Big growth through the MNsure ex­change in 2014 con­tri­buted to big fi­nan­cial loss­es last year for Preferred­One, ac­cord­ing to financial results filed by the Golden Valley-based health in­sur­er on Mon­day.

PreferredOne's in­sur­ance di­vi­sion post­ed an over­all loss of about $20.9 mil­lion last year, ac­cord­ing to a reg­u­la­to­ry fil­ing, and com­pany of­fi­cials said the re­sults were driv­en by about $139 mil­lion in loss­es in the in­di­vid­u­al mar­ket.

The in­sur­er of­fered some of the low­est pre­miums in the na­tion dur­ing 2014, but ul­ti­mate­ly left the MNsure ex­change af­ter con­clud­ing the in­di­vid­u­al mar­ket busi­ness wasn't sus­tain­a­ble.

After the wild ride, com­pany of­fi­cials be­lieve the health in­sur­er is on a path to re­cov­er­y due to a huge re­duc­tion in in­di­vid­u­al mar­ket mem­ber­ship.

"We made some hard de­ci­sions in 2014, and we feel that those have put us on a track for a sta­ble and fa­vor­a­ble fi­nan­cial out­look for 2015," said Paul Geiwitz, who was named in­ter­im chief ex­ec­u­tive at Preferred­One with the retirement of longtime CEO Marcus Merz.

PreferredOne made a big splash in 2014 through MNsure, one of the new mar­ket­places cre­at­ed by the fed­er­al Af­ford­a­ble Care Act for peo­ple who buy health in­sur­ance for them­selves out­side of em­ploy­er groups.

With the low pre­miums, Preferred­One garn­ered more than half the busi­ness on MNsure, even though the com­pany pre­vi­ous­ly had been a small play­er in the in­di­vid­u­al mar­ket.

Mem­ber­ship bal­looned from about 14,000 peo­ple in 2013 to 83,000 peo­ple last year. Company of­fi­cials have point­ed out, how­ever, that most of those sign-ups came out­side the MNsure ex­change.

In­di­vid­u­al mar­ket loss­es mount­ed through­out 2014. PreferredOne be­lieves it at­tract­ed a large num­ber of peo­ple pre­vi­ous­ly in­sured through the state's high-risk pool for peo­ple with med­i­cal prob­lems that pre­vi­ous­ly pre­vent­ed them from get­ting in­sur­ance.

"The as­so­ci­ated claims and risk with that was just too great," said Mike Umland, the com­pany's chief fi­nan­cial of­fi­cer.

So, PreferredOne adopted a strategy to reduce membership. In Sep­tem­ber, Preferred­One said it would not re­turn to MNsure for 2015. In Oc­to­ber, the com­pany an­nounced that in­di­vid­u­al mar­ket pre­miums would in­crease by an av­er­age of 63 percent.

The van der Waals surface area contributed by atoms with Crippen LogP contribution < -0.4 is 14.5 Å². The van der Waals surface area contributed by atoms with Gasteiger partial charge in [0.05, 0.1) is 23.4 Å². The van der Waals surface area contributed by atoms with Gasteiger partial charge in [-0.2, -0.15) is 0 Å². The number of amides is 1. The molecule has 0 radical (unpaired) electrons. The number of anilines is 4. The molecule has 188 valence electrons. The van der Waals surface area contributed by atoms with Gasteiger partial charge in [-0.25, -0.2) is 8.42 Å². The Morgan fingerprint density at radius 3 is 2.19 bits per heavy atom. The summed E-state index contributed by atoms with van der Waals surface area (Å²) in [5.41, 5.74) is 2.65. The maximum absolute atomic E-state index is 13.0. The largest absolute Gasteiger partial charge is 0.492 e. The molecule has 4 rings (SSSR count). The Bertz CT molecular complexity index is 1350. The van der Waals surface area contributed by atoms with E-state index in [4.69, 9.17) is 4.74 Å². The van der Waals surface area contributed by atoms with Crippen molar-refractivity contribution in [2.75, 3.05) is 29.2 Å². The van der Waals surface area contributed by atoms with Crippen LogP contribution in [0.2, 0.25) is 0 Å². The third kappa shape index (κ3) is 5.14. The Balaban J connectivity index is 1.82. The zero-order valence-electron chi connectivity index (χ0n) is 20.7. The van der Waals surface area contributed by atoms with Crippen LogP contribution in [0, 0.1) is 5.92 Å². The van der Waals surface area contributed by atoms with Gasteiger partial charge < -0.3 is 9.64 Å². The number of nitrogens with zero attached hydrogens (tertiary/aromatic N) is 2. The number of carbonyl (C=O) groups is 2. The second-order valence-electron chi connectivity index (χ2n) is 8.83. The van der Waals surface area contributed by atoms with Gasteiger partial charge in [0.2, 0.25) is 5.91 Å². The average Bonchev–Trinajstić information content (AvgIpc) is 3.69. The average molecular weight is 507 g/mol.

Fi­nal­ly, PreferredOne tight­ened its net­work of hos­pi­tals and doc­tors for sub­scrib­ers in the Twin Cities met­ro. The end re­sult: In­di­vid­u­al mar­ket en­roll­ment plum­met­ed to about 8,000 peo­ple this year — a de­cline of about 75,000, Umland said.

"The 75,000 mem­bers are out into the rest of the mar­ket," he said. "Now, it's else­where — it's not with PreferredOne Insurance Company."

The fil­ing with regu­la­tors Mon­day did not in­clude fi­nan­cial re­sults for PreferredOne's health main­te­nance or­gan­i­za­tion, or for its par­ent com­pany, PreferredOne Ad­min­is­tra­tive Services.

The $20.9 million net loss for all products in the insurance division came on revenue of about $430.2 million.

The par­ent com­pany is owned by Fairview Health Services, North Memorial Health Care and a doc­tors group called PreferredOne Phy­si­cian Associates.

With the surge in mem­ber­ship last year as well as fi­nan­cial loss­es, the in­sur­er turned to its own­ers for ad­di­tion­al cap­i­tal, in­clud­ing a loan of $18.75 mil­lion from Fairview and a loan of $6.25 mil­lion from North Memorial.

The in­sur­ance com­pany di­vi­sion also drew down $14 mil­lion in cap­i­tal from the par­ent com­pany. Steve Peterson, a com­pany spokes­man, said the funds came from ac­cu­mu­lat­ed earn­ings over a pe­riod of time.

PreferredOne ex­pects to re­ceive $112.4 mil­lion from risk-shar­ing programs that are part of the federal health law, Umland said, with pay­ments ex­pected in Sep­tem­ber and Oc­to­ber. To fi­nance the cost of health in­sur­ance claims in the mean­time, PreferredOne took out a $40 mil­lion bank line of cred­it late last year, Umland said, with re­pay­ment planned for this year's fourth quar­ter.

The re­li­ance on risk-shar­ing programs is an ex­am­ple of the "mo­ral haz­ard" cre­at­ed by the health law for in­sur­ance com­panies, said Roger Feld­man, a health in­sur­ance ex­pert at the University of Minnesota.

"There was no down­side of under­pric­ing as long as the gov­ern­ment was going to come and bail you out," Feld­man said. "It cer­tain­ly trans­ferred mon­ey from the gov­ern­ment to a few policyholders in Minnesota. But the gov­ern­ment had to raise that mon­ey."

The risk-shar­ing programs are fund­ed through a com­bi­na­tion of pre­mium tax­es and fi­nan­cial trans­fers a­mong health in­sur­ers. With all the un­knowns sur­round­ing how to set pre­miums dur­ing the first year of ma­jor health law re­forms, the programs were need­ed for in­sur­ers, ar­gued Clare Krusing, a spokes­wom­an for America's Health Insurance Plans, a trade group.

In De­cem­ber, cred­it rat­ing a­gen­cy A.M. Best low­ered its out­look for PreferredOne due in part to the health in­sur­er's trou­bled busi­ness in the in­di­vid­u­al mar­ket. But Umland, the chief fi­nan­cial of­fi­cer, ar­gued against a neg­a­tive im­pres­sion for the in­sur­er's over­all fi­nan­ces.

"We're in sol­id fi­nan­cial po­si­tion," Umland said. "We're going to be fine."

Twitter: @chrissnowbeck